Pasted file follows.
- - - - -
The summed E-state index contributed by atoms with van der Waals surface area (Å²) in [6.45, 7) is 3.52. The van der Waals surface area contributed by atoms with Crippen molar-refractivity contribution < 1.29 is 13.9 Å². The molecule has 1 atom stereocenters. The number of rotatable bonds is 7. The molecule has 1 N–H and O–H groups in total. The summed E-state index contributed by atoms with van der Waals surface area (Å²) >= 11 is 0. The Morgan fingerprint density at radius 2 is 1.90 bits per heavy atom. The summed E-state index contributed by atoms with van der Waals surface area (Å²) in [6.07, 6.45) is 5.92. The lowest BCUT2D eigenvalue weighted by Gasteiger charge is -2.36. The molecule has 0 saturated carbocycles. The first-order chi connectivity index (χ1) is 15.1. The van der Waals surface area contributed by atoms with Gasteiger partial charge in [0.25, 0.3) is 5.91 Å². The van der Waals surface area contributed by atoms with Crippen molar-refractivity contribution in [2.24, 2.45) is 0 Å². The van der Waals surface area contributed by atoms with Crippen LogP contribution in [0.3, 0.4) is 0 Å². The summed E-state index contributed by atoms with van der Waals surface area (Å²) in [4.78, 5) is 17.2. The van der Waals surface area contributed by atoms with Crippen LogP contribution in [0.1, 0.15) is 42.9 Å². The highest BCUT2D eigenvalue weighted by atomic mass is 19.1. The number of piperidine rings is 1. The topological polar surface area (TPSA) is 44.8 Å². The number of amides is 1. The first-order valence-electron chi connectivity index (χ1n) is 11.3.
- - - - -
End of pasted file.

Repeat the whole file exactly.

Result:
The summed E-state index contributed by atoms with van der Waals surface area (Å²) in [6.45, 7) is 3.52. The van der Waals surface area contributed by atoms with Crippen molar-refractivity contribution < 1.29 is 13.9 Å². The molecule has 1 atom stereocenters. The number of rotatable bonds is 7. The molecule has 1 N–H and O–H groups in total. The summed E-state index contributed by atoms with van der Waals surface area (Å²) >= 11 is 0. The Morgan fingerprint density at radius 2 is 1.90 bits per heavy atom. The summed E-state index contributed by atoms with van der Waals surface area (Å²) in [6.07, 6.45) is 5.92. The lowest BCUT2D eigenvalue weighted by Gasteiger charge is -2.36. The molecule has 0 saturated carbocycles. The first-order chi connectivity index (χ1) is 15.1. The van der Waals surface area contributed by atoms with Gasteiger partial charge in [0.25, 0.3) is 5.91 Å². The van der Waals surface area contributed by atoms with Crippen molar-refractivity contribution in [2.24, 2.45) is 0 Å². The van der Waals surface area contributed by atoms with Crippen LogP contribution in [0.3, 0.4) is 0 Å². The summed E-state index contributed by atoms with van der Waals surface area (Å²) in [4.78, 5) is 17.2. The van der Waals surface area contributed by atoms with Crippen LogP contribution in [0.1, 0.15) is 42.9 Å². The highest BCUT2D eigenvalue weighted by atomic mass is 19.1. The number of piperidine rings is 1. The topological polar surface area (TPSA) is 44.8 Å². The number of amides is 1. The first-order valence-electron chi connectivity index (χ1n) is 11.3.